The fairytale run finally came to an end last night for Doug Collins and his Philadelphia 76ers. In a game that seemed like a microcosm of their season—suffocating defense, stagnant offense, and plenty of grit and determination—the 76ers fell to the Celtics, 85-75.
When the dust settles, and the pain of a disappointing Game 7 defeat is eased by a few days of measured contemplation, 76ers fans will be quietly encouraged by a season in which their team defied expectations—and sometimes belief. Defeating the number-one seed Chicago Bulls in the first-round, albeit without Derrick Rose, and taking the 4th seed Celtics to seven games, was no mean feat.
When you consider the dismal way in which the team played during the last two months of the regular season, the 76ers run becomes all the more impressive.
Collins’ men began the year on fire. They raced out to a 20-9 record, comfortably led the Atlantic division, and were one of the best teams in the league before the all-star break. It was obvious that Collins had installed a discipline in his team, one that had been lacking in past incarnations of the 76ers.
They were playing fantastic defense, making good decisions with the ball (reflected in their lack of turnovers), and getting timely scoring from their bench.
And then things began to fall apart.
After such a confident start, Philadelphia’s weaknesses began to surface. Defensively they held steady for the most part, but their offensive cohesion completely dried up. It became painfully obvious that the 76ers lacked a go-to scorer in crunch time. Lou Williams played well during the first two months of the season, but his production dipped after the all-star break. In the 4th quarter it became a matter of mid-range jump shot or bust. A blowout loss to the lowly Wizards, and a 7-point 4th quarter against the Raptors, summed up Philly’s offensive ineptitude.
There were even rumors of discontent in the locker room, with Doug Collins alluding to the fact that some of his players weren’t receptive to his abrasive approach.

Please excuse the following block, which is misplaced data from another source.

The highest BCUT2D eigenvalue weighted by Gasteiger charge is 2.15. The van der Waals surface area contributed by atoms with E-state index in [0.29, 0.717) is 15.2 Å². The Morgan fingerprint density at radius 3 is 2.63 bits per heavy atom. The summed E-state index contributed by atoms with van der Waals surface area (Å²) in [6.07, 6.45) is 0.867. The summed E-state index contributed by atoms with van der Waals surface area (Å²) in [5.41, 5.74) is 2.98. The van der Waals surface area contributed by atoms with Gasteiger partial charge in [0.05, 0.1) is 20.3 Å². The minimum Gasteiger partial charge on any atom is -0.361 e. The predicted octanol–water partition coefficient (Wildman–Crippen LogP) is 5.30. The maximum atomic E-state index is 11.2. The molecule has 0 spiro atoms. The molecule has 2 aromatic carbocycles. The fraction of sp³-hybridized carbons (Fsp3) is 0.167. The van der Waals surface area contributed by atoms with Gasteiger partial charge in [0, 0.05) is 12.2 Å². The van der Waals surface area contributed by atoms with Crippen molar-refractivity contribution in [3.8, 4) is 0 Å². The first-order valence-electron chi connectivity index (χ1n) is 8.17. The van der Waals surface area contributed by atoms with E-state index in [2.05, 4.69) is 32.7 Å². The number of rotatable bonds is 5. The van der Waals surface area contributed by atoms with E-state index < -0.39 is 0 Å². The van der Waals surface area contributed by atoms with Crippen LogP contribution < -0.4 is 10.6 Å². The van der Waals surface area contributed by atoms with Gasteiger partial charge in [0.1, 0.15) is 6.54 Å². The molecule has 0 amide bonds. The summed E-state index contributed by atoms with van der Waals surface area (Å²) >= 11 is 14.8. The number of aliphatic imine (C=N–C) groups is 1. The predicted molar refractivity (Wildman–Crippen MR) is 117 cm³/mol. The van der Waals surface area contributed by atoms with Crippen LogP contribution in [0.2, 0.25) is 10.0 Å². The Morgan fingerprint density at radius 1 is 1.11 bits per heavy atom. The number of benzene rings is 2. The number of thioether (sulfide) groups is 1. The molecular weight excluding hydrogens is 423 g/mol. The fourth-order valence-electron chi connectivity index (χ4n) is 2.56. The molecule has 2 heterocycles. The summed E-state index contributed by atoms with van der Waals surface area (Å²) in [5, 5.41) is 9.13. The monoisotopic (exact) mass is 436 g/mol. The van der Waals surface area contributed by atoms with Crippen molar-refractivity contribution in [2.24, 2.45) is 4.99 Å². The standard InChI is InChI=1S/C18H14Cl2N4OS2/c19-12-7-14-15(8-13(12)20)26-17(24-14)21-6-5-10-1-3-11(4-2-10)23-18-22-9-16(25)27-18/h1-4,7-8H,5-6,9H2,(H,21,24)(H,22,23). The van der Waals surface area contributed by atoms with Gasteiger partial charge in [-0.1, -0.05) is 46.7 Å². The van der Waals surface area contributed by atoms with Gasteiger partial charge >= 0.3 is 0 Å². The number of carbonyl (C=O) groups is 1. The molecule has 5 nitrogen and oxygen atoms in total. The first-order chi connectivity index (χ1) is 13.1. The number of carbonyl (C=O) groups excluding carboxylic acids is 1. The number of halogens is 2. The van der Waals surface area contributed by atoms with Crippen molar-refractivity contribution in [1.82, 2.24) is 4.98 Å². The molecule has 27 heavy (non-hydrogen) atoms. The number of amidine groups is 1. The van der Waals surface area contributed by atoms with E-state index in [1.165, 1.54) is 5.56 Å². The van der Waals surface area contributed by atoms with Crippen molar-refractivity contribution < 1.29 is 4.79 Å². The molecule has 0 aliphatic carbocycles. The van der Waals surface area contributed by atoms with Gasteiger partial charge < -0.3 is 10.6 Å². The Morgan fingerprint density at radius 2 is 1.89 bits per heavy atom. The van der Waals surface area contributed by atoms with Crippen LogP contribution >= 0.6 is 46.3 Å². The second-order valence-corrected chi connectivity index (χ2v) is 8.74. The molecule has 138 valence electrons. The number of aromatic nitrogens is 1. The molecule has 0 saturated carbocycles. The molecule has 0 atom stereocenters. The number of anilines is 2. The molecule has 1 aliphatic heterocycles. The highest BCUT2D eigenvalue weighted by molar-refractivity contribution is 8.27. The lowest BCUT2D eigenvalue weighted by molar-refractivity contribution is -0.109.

Stumbling to the finish line, the Sixers narrowly held on to the 8th seed and finished with a mediocre record of 35-31
It wasn’t boding well for a match-up with the Bulls—the best team during the regular season—despite the brash confidence of Evan Turner. And to be honest, until Rose’s uncooperative body decided to betray him, it didn’t look like things would get much better for the 76ers.
Rose’s injury turned the series around. Jrue Holiday was freed from the shackles of guarding last seasons’ MVP and excelled on the offensive end—playing excellently for the remainder of Philadelphia’s playoff run. Andre Iguodala recaptured his form of January and February that saw him selected for his first all-star appearance, while Turner emerged as a genuine threat from the 2-guard position.
After closing out the banged-up Bulls in 6, the 76ers gave the Celtics all they could handle. Brilliantly coach throughout the playoffs by Collins, Philadelphia made the absolute most of their defensive strengths and speedy transition game. They were ultimately undone by an inability to put together fluid offensive in the half-court game.
It will be an intriguing off-season for the 76ers. The team has some exciting young talent to build around. Holiday has emerged, during these playoffs, as an exciting young point guard—unafraid to take the big shot, while Evan Turner has shown promise at both ends of the floor.
How Turner’s development is viewed by the 76ers front office may determine what they decide to do regarding Iguodala’s future. Turner has been playing at the shooting guard spot, but he may ultimately end up at the 3. Iguodala, who has undeniably become an elite perimeter defender this year, may be expendable if Turner can excel at small forward.
Philly’s most pressing needs are in the frontcourt. Spencer Hawes is a free agent, and Lavoy Allen has shown enough upside to render Hawes’ services redundant. The real elephant in the room, however, is Elton Brand’s hideous contract. Brand is set to make $18 million next year, and should be a prime amnesty clause candidate. The 76ers, as evident throughout the season, desperately need a player who can take the pressure off their guards in crunch-time, and grab easy buckets in the post. Brand isn’t that guy.
Whatever happens in the off-season, Philadelphia has plenty of positives to build upon. It’s been a rough few years for the 76ers and their fans. Not since the heady days of Allen Iverson, back at the turn of the century, has there be much to get excited about in The City of Brotherly Love.
Despite some ugly moments this year, things are definitely looking up.